most major media outlets in Egypt which are largely controlled by forces
sympathetic to the military and the former Mubarak regime.  However, the Muslim Brotherhood and other
pro-Morsi forces paint a distinctly different picture.

on the Muslim Brotherhood’s Freedom and Justice Party website
naturally blames the Egyptian military forces for wantonly killing what it
describes as “peaceful protestors who reject the military coup and demand
reinstatement of their elected President Mohamed Morsi.” From the Islamist
perspective, the massacre, as well as the coup itself, was a direct assault not
only on the Muslim Brotherhood but on democracy itself.  Moreover, the killings seem to have set the
precedent that Islamist elements have no recourse in Egypt other than violence.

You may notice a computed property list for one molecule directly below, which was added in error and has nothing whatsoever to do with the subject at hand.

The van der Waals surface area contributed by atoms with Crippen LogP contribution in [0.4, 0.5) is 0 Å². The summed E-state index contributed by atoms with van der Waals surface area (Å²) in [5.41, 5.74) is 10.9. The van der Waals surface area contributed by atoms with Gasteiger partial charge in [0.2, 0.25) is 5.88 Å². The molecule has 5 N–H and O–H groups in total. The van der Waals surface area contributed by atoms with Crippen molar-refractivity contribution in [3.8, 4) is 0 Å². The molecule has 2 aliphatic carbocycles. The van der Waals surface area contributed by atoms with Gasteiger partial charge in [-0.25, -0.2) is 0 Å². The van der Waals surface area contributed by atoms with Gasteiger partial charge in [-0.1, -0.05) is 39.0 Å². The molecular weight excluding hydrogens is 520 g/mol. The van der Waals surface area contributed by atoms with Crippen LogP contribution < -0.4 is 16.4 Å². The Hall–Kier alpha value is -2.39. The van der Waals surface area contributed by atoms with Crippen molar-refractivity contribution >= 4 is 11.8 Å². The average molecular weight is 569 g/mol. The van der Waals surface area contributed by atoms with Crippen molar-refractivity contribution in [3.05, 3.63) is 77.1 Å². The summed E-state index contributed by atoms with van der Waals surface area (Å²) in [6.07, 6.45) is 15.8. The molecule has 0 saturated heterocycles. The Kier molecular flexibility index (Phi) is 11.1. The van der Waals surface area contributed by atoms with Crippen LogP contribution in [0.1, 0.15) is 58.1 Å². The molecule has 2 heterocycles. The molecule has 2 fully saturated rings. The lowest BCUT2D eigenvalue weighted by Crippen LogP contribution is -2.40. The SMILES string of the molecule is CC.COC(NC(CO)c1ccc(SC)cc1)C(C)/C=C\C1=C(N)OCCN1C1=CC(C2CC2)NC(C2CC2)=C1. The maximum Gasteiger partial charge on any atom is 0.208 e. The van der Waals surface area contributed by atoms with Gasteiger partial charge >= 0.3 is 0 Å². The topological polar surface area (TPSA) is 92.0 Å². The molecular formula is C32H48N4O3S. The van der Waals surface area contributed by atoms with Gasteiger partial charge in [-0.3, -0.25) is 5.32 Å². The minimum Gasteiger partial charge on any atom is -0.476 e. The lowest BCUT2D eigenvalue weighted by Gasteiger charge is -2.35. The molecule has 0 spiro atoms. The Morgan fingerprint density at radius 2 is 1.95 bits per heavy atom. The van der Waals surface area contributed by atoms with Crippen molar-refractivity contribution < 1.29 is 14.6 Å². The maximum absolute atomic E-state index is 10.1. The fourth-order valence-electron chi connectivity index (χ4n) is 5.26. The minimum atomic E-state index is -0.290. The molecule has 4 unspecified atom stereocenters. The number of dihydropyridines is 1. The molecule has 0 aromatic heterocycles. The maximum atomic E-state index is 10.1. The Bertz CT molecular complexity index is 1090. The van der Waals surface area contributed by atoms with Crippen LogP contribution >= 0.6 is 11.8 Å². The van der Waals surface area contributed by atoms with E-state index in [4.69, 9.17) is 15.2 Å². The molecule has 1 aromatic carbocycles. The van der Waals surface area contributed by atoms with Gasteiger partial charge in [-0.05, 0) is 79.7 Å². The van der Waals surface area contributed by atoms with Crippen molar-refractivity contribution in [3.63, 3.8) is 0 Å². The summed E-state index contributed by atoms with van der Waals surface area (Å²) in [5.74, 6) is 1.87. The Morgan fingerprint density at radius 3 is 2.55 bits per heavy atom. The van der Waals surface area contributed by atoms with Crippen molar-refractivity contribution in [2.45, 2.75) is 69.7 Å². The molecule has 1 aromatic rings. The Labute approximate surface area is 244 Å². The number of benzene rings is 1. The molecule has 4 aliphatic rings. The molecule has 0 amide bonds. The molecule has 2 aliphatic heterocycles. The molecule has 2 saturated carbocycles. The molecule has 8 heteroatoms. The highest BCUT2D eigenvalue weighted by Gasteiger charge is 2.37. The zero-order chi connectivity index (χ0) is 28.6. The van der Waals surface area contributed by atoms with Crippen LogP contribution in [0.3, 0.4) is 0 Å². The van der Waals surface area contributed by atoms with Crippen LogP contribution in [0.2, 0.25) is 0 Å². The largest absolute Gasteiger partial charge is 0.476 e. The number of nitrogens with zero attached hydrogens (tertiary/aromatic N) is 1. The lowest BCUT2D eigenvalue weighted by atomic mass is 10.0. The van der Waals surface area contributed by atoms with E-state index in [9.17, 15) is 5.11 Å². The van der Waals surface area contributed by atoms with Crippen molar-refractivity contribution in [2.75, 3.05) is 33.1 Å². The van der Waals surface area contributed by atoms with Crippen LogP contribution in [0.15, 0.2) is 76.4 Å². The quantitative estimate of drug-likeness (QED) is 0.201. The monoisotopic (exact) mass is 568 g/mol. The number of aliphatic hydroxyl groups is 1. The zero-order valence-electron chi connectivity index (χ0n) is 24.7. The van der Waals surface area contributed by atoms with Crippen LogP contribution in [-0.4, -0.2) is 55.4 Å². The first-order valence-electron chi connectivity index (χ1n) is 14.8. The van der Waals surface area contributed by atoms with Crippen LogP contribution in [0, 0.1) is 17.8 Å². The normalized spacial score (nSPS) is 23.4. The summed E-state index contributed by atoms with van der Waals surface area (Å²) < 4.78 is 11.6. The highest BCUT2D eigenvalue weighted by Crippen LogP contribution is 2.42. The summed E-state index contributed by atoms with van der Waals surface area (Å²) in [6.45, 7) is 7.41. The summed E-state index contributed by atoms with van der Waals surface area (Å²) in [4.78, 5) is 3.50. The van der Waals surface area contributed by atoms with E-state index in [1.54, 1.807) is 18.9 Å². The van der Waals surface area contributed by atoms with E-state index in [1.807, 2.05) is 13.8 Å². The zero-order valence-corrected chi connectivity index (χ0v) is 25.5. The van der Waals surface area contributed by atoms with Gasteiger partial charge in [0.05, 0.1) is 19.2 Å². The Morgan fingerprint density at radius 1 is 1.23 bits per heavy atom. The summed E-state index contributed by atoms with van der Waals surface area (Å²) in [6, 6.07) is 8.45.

Despite the differences between these opposing factions,
there is a common thread between them – both are blaming the other for inciting
the violence that could lead to a total destabilization of the country.  However, here it is critical to note that the
bulk of the killings on Monday took place at the hands of unknown snipers
stationed on rooftops, as shown in this youtube
. Although the snipers appear to be wearing military uniforms, their
actual identity remains unclear.  Because
it is impossible to verify exactly who the snipers were, and who they were
working for, it is critical to instead examine the possible motives or lack

The military has claimed repeatedly that they were attacked
and that the response was purely defensive. 
However, this cannot possibly explain the presence of military snipers